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Nautilus Marine Enters., Inc. v. Exxon Mobil Corp.

Supreme Court of Alaska

August 22, 2014


Page 555

Appeal from the Superior Court of the State of Alaska, Third Judicial District, Anchorage, Sen K. Tan, Judge. Superior Court No. 3AN-07-10901 CI and 3AN-09-07869 CI (Consolidated).

Charles W. Coe, Law Office of Charles W. Coe, Anchorage, for Appellant.

John Clough III, Clough & Associates, P.C., Auke Bay, and Carla J. Christofferson and Dawn Sesito, O'Melveny & Myers LLP, Los Angeles, California, for Appellee Exxon Mobil Corporation.

Douglas J. Serdahely and Barat LaPorte, Patton Boggs LLP, Anchorage, for Appellees Exxon Mobil Corporation and Exxon Shipping Company.

Before: Fabe, Chief Justice, Stowers, Maassen, and Bolger, Justices. [Winfree, Justice, not participating.].


Page 556

MAASSEN, Justice.


The superior court issued a declaratory judgment interpreting a settlement agreement between Nautilus Marine Enterprises (Nautilus) and Exxon,[1] then decided that Exxon was the prevailing party. Nautilus appeals the ensuing awards of attorney fees and costs as excessive. It focuses particularly on the out-of-state hourly billing rates that the superior court accepted, the number of hours billed, and the court's imposition of a fee enhancement and sanction. Nautilus also contests the court's determination of prevailing party status, its award of costs, and its failure to apportion fees and costs. We reverse and remand for the superior court to recalculate the attorney fees award based on Alaska rates and for apportionment of fees and costs; we affirm on all other issues.


Exxon entered into a settlement agreement in 2006 with Nautilus and Cook Inlet Processing, resolving a lawsuit related to the 1989 Exxon Valdez oil spill. The settlement agreement reserved the question of the rate of prejudgment interest for the federal district court. U.S. District Judge H. Russel Holland ruled that interest should be 10.5% compounded annually, but the Ninth Circuit reversed, holding that Judge Holland had erroneously failed to consider extrinsic evidence of whether the parties had agreed to compound interest.

In 2009, Exxon filed a complaint against Nautilus and Cook Inlet Processing in Alaska state court, and further federal proceedings were stayed pending resolution of the state case. Exxon's complaint asked that the superior court either reform the settlement agreement to comply with what Exxon alleged to be the parties' intent (that interest not be compounded) or issue a declaratory judgment that the contract did not require compound interest. Exxon was represented by lawyers from two law firms: the Anchorage office of Patton Boggs LLP and the Los Angeles office of O'Melveny & Myers LLP.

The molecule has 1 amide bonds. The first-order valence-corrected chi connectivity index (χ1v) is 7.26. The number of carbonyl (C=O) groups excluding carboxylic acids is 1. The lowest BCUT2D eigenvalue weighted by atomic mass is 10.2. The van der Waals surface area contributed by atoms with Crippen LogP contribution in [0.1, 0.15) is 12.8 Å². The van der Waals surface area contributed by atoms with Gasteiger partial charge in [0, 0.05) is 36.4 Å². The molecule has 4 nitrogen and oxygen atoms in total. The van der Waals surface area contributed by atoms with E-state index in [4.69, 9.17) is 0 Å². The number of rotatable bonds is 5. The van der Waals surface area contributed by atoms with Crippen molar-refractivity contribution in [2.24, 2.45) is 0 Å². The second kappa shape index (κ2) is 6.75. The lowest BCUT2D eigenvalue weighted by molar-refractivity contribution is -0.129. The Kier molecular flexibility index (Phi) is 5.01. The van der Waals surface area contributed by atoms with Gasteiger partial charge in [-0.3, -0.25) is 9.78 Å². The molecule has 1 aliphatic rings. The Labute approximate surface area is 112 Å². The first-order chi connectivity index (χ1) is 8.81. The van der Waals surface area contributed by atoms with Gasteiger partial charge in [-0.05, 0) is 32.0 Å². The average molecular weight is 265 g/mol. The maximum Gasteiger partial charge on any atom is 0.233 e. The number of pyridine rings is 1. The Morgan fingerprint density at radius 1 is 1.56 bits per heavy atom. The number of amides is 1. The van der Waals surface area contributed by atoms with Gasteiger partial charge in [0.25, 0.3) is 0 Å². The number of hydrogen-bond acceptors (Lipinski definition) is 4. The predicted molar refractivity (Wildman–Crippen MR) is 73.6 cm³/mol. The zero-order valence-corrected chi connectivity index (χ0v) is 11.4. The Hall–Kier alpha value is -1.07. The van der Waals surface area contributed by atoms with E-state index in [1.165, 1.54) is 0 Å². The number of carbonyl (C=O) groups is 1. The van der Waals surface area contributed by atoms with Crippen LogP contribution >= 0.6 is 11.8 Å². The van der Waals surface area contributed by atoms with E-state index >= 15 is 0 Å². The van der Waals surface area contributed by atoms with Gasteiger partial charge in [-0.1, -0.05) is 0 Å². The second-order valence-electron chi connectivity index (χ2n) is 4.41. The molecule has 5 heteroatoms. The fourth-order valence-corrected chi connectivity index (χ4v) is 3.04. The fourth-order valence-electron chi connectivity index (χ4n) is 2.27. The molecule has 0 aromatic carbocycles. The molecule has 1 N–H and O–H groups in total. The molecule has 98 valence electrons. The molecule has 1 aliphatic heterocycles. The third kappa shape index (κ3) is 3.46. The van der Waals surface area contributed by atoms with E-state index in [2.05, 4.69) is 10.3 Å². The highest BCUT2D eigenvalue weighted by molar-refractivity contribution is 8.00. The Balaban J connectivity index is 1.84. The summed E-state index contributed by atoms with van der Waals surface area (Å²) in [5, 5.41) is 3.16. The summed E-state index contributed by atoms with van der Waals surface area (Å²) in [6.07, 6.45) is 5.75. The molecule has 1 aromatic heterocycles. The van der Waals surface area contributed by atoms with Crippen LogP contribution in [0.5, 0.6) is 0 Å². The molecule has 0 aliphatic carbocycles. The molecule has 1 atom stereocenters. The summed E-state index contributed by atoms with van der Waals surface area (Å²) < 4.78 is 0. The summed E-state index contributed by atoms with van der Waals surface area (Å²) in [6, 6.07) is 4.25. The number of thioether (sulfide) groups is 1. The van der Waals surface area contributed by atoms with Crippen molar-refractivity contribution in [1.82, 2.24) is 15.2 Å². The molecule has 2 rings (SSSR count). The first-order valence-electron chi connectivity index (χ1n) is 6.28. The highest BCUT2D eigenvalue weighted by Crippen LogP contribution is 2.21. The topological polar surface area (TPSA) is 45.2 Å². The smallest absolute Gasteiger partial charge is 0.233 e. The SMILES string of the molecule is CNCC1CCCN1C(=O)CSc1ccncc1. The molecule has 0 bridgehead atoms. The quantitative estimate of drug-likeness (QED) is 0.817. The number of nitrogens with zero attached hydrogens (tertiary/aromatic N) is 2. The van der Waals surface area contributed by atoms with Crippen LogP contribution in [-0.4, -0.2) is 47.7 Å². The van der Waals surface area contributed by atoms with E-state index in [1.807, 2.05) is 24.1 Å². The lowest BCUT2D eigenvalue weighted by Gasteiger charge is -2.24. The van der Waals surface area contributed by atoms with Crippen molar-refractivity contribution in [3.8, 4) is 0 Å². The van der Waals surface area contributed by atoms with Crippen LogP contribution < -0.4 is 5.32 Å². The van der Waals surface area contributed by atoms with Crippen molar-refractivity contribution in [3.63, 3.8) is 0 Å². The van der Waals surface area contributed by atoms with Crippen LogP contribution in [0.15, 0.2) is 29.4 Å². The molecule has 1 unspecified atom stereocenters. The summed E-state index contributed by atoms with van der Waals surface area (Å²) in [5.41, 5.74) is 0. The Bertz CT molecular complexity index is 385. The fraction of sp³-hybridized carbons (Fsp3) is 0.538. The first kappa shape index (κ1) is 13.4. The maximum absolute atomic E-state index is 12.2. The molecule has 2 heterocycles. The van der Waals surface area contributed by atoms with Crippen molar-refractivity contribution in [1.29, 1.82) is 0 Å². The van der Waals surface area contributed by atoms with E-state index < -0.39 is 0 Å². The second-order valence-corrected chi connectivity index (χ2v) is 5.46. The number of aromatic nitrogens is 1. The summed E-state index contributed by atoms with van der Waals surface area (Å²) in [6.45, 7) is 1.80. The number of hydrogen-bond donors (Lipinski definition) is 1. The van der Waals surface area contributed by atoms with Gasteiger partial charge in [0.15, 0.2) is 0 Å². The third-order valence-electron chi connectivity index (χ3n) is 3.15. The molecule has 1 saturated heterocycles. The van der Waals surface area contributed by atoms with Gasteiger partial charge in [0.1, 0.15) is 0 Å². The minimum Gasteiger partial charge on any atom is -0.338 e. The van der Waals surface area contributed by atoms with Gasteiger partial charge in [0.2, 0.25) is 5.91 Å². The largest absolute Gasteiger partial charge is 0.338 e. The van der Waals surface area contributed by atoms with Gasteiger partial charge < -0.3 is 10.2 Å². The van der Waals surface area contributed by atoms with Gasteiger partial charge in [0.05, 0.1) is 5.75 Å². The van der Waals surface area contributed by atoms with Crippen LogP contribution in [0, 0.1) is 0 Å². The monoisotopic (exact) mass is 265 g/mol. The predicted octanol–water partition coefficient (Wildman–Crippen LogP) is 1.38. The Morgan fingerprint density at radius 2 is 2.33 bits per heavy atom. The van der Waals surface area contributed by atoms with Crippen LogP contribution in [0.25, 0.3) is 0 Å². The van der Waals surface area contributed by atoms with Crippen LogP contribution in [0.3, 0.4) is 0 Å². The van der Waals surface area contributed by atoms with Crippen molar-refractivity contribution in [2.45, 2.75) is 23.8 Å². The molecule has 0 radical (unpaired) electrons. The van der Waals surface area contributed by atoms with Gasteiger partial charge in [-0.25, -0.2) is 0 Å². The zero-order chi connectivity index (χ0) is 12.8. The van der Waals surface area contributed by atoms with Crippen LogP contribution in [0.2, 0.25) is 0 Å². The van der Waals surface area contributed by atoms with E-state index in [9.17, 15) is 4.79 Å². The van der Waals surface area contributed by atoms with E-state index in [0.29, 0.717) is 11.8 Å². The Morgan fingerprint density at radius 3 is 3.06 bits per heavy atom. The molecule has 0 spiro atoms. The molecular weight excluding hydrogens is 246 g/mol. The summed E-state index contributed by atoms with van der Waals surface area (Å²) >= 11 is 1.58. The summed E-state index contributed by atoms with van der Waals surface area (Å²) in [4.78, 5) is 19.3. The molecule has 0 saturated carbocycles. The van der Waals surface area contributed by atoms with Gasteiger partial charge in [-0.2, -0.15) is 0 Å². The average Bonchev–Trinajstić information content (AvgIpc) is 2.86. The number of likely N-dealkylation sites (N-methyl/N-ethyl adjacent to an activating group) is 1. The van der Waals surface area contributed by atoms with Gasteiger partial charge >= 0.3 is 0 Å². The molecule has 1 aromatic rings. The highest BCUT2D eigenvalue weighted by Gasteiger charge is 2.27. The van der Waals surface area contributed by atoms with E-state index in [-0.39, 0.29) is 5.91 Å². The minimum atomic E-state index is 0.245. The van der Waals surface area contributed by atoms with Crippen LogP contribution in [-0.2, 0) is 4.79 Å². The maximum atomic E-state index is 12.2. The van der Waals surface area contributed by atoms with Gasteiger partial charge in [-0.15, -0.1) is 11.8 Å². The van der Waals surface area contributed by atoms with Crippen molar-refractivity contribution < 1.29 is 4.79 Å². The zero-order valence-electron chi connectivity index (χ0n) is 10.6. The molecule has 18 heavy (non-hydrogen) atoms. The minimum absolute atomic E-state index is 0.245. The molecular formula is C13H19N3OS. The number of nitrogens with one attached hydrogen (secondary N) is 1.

Cook Inlet Processing settled with Exxon in early fall 2010.[2] A three-day trial of the remaining claims took place in November 2011. After trial the superior court found that the settlement agreement did not require Exxon to pay compound interest in all circumstances; instead, it found, " the parties intended that Judge Holland of the U.S. District Court determine both the correct rate of interest and the method of computing that interest under federal or state law." The court also found that Exxon was the prevailing party and addressed alleged misconduct by Nautilus's president, Thomas Waterer.

During his deposition, Waterer had refreshed his memory by reviewing personal telephone logs. Exxon hired a forensic expert who concluded that the logs had been altered by the addition of references to compound interest and the excision of several pages covering the period of the settlement negotiations. Exxon filed a motion shortly before trial alleging spoliation of evidence; the court deferred a ruling until after trial. The court then denied the spoliation motion on grounds that Waterer's testimony had not proven to be relevant anyway,[3] but it found that Waterer had " intentionally altered his notebooks to support [Nautilus's] position," justifying sanctions.

Page 557

Exxon moved for attorney fees and submitted a cost bill. The court began its analysis under Alaska Civil Rule 82(b)(2) with the standard 30% of reasonable actual fees for a case that goes to trial and does not result in a money judgment; it then adjusted this amount upward by 5% in order to account for the time Exxon's attorneys had spent responding to Waterer's bad-faith conduct. The court found that Exxon's retention of O'Melveny & Myers was reasonable, and it awarded fees for that firm's work based on its Los Angeles billing rates. The total attorney fees awarded were $725,873. The court also awarded 60% of the fees of Exxon's forensic expert as a sanction under Civil Rule 37.

The clerk of court approved the cost bill in April 2012, including costs for computer research, copying, travel, and depositions. Nautilus moved for superior court review, which resulted in the apportionment of some of the deposition and travel costs to Cook Inlet Processing. The court entered a revised final judgment on October 12, 2012, incorporating its findings on the settlement agreement, its award of attorney fees, and its award of costs. We affirmed the merits of the court's underlying decision on Nautilus's appeal.[4] This second appeal involves the remaining issues of attorney fees and costs.


We review for abuse of discretion both the determination of prevailing party status and the award of attorney fees.[5] " An award constitutes an abuse of discretion only when it is manifestly unreasonable." [6] But " [i]f the award of attorney's fees requires interpretation of Alaska Civil Rule 82, we perform an independent review." [7] We also review for abuse of discretion the superior ...

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